3D Phantoms & Nokia Ghosts: A Guide to Vintage Ghost Photos, Part II

Previously…
NOW…
The Ghost Girl

Origin: Allegedly, Indonesia circa 1993; others place it in Sarajevo, Ohio or Texas.

Bei längerem Betrachten dieses Bildes wurden bereits bei vielen Menschen auf der ganzen Welt psychische Störungen festgestellt.

 

Ova slika uslikana je na jednom od mjesta zlocina 1993 u Indoneziji.U ovom hodniku desio se zlocin.Ova slika trebala je da sluzi kao jedan od dokaza u sudnici.Medjutim nakon izrade ova se djevojcica pojavljuje na slikama!!!!!

 

La siguiente fotografía es original de Indonesia, en la época de los disturbios en contra del gobierno en 1993, y la foto fue tomada por un reportero que estaba documentando los acontecimientos en uno de los edificios donde había ocurrido una masacre masiva. El fotógrafo disparo el flash a la estancia, en el lugar exacto donde fue la matanza, para documentar el lugar de los hechos. Al revelar la película esto fue lo que apareció, este suceso ha dado la vuelta al mundo. ¿Nos lo creemos o no?

 

This picture was taken by a reporter in Indonesia, in 1993. The reporter wanted to take a photo of a room where a mass killing was done.When the photo was developed showed this!! It is said that people that were looking at this picture for long, had nervous breakdown problems afterwards.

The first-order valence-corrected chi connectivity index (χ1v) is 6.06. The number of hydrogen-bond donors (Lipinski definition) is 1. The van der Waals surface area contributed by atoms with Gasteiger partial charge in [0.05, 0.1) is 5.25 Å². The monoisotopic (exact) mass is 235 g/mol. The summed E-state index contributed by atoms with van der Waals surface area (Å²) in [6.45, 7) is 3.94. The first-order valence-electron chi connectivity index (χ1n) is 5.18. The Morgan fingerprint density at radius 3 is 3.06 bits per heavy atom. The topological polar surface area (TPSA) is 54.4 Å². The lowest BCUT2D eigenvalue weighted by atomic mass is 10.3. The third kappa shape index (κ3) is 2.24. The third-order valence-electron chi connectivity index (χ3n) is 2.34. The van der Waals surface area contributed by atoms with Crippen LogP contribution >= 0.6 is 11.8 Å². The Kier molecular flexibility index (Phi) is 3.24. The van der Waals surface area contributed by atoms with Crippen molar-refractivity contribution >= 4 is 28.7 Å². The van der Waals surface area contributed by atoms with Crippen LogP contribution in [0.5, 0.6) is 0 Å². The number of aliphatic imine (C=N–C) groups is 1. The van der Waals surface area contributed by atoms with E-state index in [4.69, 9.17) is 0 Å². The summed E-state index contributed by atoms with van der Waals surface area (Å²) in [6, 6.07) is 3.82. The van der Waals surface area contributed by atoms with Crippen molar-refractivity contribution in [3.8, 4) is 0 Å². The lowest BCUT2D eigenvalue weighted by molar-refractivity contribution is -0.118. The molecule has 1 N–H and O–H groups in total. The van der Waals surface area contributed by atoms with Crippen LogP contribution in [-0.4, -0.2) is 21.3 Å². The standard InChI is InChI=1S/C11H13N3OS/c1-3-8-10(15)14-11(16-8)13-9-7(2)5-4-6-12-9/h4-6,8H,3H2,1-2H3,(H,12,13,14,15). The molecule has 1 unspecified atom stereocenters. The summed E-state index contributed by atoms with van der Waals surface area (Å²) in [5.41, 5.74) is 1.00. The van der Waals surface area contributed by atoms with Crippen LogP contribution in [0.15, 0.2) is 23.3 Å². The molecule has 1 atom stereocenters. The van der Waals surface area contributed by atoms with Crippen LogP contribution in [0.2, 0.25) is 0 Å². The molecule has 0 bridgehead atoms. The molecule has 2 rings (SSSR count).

Spreading at least as early as 2002, and likely earlier, this photo is as classic as it is easily explained.

The origins of the ghost girl are always placed in places of horror: unrest in Indonesia, massacres in Eastern Europe, Ohio. To even glimpse this phantom invokes a curse – those afflicted suffer breakdowns and mental illness.

Why a reporter’s camera would pick up red & green colors is never explained. Such an odd spirit, to distort the world to look exactly like an image meant for 3D glasses.

That’s what this photo clearly is. Frustratingly, my history with this supposed spirit is personal: I vividly remember seeing this image, or at least one like it, in a book in the mid-to-late 90s. It must have unnerved me, for me to remember; when I encountered this photo a few years later my entire reaction was “oh, it’s that photo from that book!”

Alas, the source of it has never been found, so I have no clue if it really was the origin or not. ALAS.


CELL PHONE GHOST

ORIGIN: Allegedly Manila, circa 2003, though earlier uploads may exist

This was taken last week, the girls are using Mobile phone that has a camera, I believe it is Nokia 7650, the girls are having fun, but when they look at the screen of the phone they saw a person next to the other girl and holding her hand. It was so scary.

 

Lo scatto in questione proviene da Eastwood City, Manila, è stata fatta con un Nokia 7250, un telefono cellulare con fotocamera. La storia dietro ad essa narra che due ragazze dopo una notte di divertimenti volessero farsi scattare una foto, così chiesero ad un passante di fotografarle, ma ciò che videro nello schermo del telefono scioccò loro. Un essere spettrale era accanto alla ragazza a destra e sembrava toccarle il braccio

 

This photo was taken at Eastwood City in Manila through a Nokia 7250, a phone with a camera. These two girls were out for the night and they wanted to have their picture taken. After asking somebody to take their picture, what they saw on the phone’s screen shocked them. A ghostly being was beside the girl in right and it appeared to be holding her arm. FREAKY!